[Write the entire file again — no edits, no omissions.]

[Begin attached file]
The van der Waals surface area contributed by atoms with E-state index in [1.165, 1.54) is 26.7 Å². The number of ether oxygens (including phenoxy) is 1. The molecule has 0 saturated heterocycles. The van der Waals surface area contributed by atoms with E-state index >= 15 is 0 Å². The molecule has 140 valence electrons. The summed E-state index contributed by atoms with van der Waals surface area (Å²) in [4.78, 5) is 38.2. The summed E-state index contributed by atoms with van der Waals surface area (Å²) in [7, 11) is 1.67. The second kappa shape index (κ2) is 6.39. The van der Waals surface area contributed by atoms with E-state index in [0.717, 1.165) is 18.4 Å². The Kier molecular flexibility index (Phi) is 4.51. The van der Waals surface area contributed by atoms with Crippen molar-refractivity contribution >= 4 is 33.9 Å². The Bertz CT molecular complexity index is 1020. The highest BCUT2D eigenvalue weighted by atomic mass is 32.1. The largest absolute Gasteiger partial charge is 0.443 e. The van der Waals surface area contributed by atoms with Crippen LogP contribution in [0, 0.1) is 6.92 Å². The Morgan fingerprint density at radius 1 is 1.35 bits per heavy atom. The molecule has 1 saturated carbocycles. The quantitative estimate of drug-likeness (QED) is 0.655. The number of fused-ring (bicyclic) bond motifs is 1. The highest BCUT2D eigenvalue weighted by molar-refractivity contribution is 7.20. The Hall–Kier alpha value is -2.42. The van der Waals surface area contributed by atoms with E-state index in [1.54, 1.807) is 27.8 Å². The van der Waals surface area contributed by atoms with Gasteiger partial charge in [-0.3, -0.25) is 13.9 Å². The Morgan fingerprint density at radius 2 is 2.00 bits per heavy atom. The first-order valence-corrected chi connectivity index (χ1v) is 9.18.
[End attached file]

The van der Waals surface area contributed by atoms with E-state index in [1.165, 1.54) is 26.7 Å². The number of ether oxygens (including phenoxy) is 1. The molecule has 0 saturated heterocycles. The van der Waals surface area contributed by atoms with E-state index >= 15 is 0 Å². The molecule has 140 valence electrons. The summed E-state index contributed by atoms with van der Waals surface area (Å²) in [4.78, 5) is 38.2. The summed E-state index contributed by atoms with van der Waals surface area (Å²) in [7, 11) is 1.67. The second kappa shape index (κ2) is 6.39. The van der Waals surface area contributed by atoms with E-state index in [0.717, 1.165) is 18.4 Å². The Kier molecular flexibility index (Phi) is 4.51. The van der Waals surface area contributed by atoms with Crippen molar-refractivity contribution >= 4 is 33.9 Å². The Bertz CT molecular complexity index is 1020. The highest BCUT2D eigenvalue weighted by atomic mass is 32.1. The largest absolute Gasteiger partial charge is 0.443 e. The van der Waals surface area contributed by atoms with Crippen LogP contribution in [0, 0.1) is 6.92 Å². The Morgan fingerprint density at radius 1 is 1.35 bits per heavy atom. The molecule has 1 saturated carbocycles. The quantitative estimate of drug-likeness (QED) is 0.655. The number of fused-ring (bicyclic) bond motifs is 1. The highest BCUT2D eigenvalue weighted by molar-refractivity contribution is 7.20. The Hall–Kier alpha value is -2.42. The van der Waals surface area contributed by atoms with E-state index in [1.54, 1.807) is 27.8 Å². The van der Waals surface area contributed by atoms with Gasteiger partial charge in [-0.3, -0.25) is 13.9 Å². The Morgan fingerprint density at radius 2 is 2.00 bits per heavy atom. The first-order valence-corrected chi connectivity index (χ1v) is 9.18.